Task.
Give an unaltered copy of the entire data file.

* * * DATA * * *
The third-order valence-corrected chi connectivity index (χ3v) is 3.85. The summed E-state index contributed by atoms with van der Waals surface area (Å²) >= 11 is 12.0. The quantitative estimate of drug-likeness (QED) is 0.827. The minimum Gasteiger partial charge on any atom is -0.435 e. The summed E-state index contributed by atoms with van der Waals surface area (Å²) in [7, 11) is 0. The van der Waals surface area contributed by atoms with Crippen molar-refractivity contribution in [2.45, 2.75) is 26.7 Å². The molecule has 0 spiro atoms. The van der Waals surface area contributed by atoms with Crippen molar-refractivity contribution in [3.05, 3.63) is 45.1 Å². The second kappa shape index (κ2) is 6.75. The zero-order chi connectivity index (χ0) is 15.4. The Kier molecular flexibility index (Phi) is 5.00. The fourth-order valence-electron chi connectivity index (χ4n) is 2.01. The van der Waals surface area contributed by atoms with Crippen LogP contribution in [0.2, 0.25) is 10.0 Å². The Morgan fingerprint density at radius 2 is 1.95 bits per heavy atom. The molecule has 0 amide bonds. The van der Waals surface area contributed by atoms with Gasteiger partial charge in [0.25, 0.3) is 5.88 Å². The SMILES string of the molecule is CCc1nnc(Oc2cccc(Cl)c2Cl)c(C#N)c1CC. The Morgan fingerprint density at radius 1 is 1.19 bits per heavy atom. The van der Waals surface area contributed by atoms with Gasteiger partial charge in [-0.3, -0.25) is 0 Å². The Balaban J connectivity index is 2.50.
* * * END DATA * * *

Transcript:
The third-order valence-corrected chi connectivity index (χ3v) is 3.85. The summed E-state index contributed by atoms with van der Waals surface area (Å²) >= 11 is 12.0. The quantitative estimate of drug-likeness (QED) is 0.827. The minimum Gasteiger partial charge on any atom is -0.435 e. The summed E-state index contributed by atoms with van der Waals surface area (Å²) in [7, 11) is 0. The van der Waals surface area contributed by atoms with Crippen molar-refractivity contribution in [2.45, 2.75) is 26.7 Å². The molecule has 0 spiro atoms. The van der Waals surface area contributed by atoms with Crippen molar-refractivity contribution in [3.05, 3.63) is 45.1 Å². The second kappa shape index (κ2) is 6.75. The zero-order chi connectivity index (χ0) is 15.4. The Kier molecular flexibility index (Phi) is 5.00. The fourth-order valence-electron chi connectivity index (χ4n) is 2.01. The van der Waals surface area contributed by atoms with Crippen LogP contribution in [0.2, 0.25) is 10.0 Å². The Morgan fingerprint density at radius 2 is 1.95 bits per heavy atom. The molecule has 0 amide bonds. The van der Waals surface area contributed by atoms with Gasteiger partial charge in [0.25, 0.3) is 5.88 Å². The SMILES string of the molecule is CCc1nnc(Oc2cccc(Cl)c2Cl)c(C#N)c1CC. The Morgan fingerprint density at radius 1 is 1.19 bits per heavy atom. The van der Waals surface area contributed by atoms with Gasteiger partial charge in [-0.3, -0.25) is 0 Å². The Balaban J connectivity index is 2.50.